Tuesday 22 November 2022, 09:00

Ayegbeni Yakubu: I had dreamed of playing at a World Cup my whole life

“Football brings people together. Even when you’re struggling in life, once you see them playing football, you see football on TV, you want to watch and to be there at the World Cup.” We are living in uncertain times filled with conflicts and global crises. The world is divided. The FIFA World Cup, through the power of football will bring people together to cross borders, unite and celebrate together. Football Unites the World will be a global movement to inspire, unite and develop through football. FIFA Legends have shared their stories of how football united their respective countries during uncertain times, and before the FIFA World Cup Qatar 2022 kicked off, we took Ayegbeni Yakubu for a walk down memory lane.

Nigeria legend Ayegbeni Yakubu remains the third highest goalscorer for Africa’s most populace nation. Yakubu scored for the Super Eagles at the Mother Continent’s most poignent tournament; South Africa 2010. “It was like a dream come true,” Yakubu said of playing at South Africa 2010. “To play at the World Cup is what I’d been dreaming of all my life.” Yakubu scored the equaliser against Korea Republic in the final group match in what was Nigeria’s return to football’s greatest stage after missing Germany 2006. A win would have seen the Super Eagles qualify for the last-16 behind star-studded group winners Argentina, featuring the mercurial talents of Lionel Messi and coached by the legendary Diego Maradona.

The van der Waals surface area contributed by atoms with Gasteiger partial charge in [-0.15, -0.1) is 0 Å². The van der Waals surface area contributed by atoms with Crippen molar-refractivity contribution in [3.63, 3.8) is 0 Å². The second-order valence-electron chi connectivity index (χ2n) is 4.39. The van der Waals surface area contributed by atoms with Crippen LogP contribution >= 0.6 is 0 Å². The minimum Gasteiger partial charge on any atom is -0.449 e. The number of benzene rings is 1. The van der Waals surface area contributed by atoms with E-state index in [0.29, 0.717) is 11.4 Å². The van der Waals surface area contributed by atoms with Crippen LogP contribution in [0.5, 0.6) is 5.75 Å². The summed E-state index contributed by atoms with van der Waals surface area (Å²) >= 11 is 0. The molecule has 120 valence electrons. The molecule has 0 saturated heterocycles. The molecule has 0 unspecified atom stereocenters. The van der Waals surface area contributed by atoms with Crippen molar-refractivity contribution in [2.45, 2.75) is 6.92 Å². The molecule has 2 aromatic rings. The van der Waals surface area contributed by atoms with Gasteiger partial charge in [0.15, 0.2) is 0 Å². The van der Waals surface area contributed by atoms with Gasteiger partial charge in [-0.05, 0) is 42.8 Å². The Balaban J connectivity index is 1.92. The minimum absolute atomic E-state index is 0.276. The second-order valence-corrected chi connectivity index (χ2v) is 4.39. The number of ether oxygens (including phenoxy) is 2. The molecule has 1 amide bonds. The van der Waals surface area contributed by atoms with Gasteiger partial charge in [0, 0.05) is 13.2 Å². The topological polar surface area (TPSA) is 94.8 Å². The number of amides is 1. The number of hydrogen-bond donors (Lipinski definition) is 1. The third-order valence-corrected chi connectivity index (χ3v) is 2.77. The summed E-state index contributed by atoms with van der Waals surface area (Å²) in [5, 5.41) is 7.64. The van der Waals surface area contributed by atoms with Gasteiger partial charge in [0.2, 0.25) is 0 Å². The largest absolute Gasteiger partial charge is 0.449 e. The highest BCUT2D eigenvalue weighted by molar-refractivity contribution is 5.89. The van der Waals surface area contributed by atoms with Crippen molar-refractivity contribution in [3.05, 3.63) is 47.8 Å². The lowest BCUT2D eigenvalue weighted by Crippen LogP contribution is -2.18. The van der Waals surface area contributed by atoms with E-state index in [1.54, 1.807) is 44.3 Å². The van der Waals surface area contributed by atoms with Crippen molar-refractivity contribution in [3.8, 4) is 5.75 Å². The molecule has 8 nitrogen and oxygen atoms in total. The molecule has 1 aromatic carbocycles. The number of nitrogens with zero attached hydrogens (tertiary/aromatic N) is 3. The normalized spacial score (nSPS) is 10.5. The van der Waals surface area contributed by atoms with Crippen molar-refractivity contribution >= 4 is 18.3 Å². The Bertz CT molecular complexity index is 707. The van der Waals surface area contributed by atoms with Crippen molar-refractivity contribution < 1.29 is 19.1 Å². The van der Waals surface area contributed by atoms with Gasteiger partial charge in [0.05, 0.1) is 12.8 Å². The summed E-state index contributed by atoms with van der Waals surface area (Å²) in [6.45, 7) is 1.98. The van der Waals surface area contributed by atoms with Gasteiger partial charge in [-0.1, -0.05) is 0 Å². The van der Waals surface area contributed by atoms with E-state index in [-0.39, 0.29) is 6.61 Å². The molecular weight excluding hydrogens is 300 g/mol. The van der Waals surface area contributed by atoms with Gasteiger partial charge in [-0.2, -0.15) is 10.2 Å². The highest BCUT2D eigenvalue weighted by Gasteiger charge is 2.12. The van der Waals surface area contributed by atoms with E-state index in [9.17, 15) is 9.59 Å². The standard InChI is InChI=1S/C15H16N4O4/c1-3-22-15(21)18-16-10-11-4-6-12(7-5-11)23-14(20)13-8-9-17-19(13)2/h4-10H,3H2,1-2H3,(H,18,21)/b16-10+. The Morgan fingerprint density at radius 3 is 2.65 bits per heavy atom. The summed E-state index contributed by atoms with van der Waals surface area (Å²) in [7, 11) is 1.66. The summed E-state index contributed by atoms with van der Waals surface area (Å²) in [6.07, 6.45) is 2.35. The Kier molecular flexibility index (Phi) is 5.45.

“It’s like a big dream, you know, playing against one of the best players [from] all over the world, and, all over the world, people are watching." Having surprisingly missed selection for the 2002 World Cup, Yakubu cherishes his South Africa 2010 memories. Scoring at the tournament further heightens his status in Nigeria’s World Cup story, a journey that commenced with the nation’s memorable debut at USA ’94 where the Super Eagles were minutes away from quarter-final qualification. “USA ‘94 was quite late on [where I was],”said Yakubu, who was only 11 at the time. “I remember it all growing up, and we didn’t have lights that day, so we had to go to another street. It was like a ten minute walk, and it was quite late in the morning because of the time difference back then. “So, everyone was tired. We would go back home late because of the time difference for the game. Watching Nigeria play at USA ‘94 was like an honour for [us]. Everyone was buzzing. It brings back memories.”